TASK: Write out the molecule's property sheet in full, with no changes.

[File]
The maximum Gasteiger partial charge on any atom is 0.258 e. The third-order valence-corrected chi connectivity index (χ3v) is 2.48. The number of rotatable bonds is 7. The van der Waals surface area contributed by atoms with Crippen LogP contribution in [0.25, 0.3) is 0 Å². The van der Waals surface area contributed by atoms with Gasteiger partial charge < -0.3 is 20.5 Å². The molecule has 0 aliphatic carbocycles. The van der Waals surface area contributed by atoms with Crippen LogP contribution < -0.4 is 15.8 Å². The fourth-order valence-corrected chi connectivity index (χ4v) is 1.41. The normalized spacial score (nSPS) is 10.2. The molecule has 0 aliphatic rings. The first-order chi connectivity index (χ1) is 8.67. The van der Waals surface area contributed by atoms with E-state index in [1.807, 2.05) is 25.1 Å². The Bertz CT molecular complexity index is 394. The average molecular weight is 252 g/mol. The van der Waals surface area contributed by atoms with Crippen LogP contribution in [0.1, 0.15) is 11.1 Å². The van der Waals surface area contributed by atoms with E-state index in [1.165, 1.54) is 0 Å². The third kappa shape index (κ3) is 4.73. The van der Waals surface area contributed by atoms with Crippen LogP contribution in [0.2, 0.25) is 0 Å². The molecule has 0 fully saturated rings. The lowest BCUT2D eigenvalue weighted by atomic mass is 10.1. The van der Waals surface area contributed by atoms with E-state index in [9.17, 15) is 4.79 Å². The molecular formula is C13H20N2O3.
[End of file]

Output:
The maximum Gasteiger partial charge on any atom is 0.258 e. The third-order valence-corrected chi connectivity index (χ3v) is 2.48. The number of rotatable bonds is 7. The van der Waals surface area contributed by atoms with Crippen LogP contribution in [0.25, 0.3) is 0 Å². The van der Waals surface area contributed by atoms with Gasteiger partial charge < -0.3 is 20.5 Å². The molecule has 0 aliphatic carbocycles. The van der Waals surface area contributed by atoms with Crippen LogP contribution < -0.4 is 15.8 Å². The fourth-order valence-corrected chi connectivity index (χ4v) is 1.41. The normalized spacial score (nSPS) is 10.2. The molecule has 0 aliphatic rings. The first-order chi connectivity index (χ1) is 8.67. The van der Waals surface area contributed by atoms with E-state index in [1.807, 2.05) is 25.1 Å². The Bertz CT molecular complexity index is 394. The average molecular weight is 252 g/mol. The van der Waals surface area contributed by atoms with Crippen LogP contribution in [0.1, 0.15) is 11.1 Å². The van der Waals surface area contributed by atoms with E-state index in [1.165, 1.54) is 0 Å². The third kappa shape index (κ3) is 4.73. The van der Waals surface area contributed by atoms with Crippen LogP contribution in [0.2, 0.25) is 0 Å². The molecule has 0 fully saturated rings. The lowest BCUT2D eigenvalue weighted by atomic mass is 10.1. The van der Waals surface area contributed by atoms with E-state index in [9.17, 15) is 4.79 Å². The molecular formula is C13H20N2O3.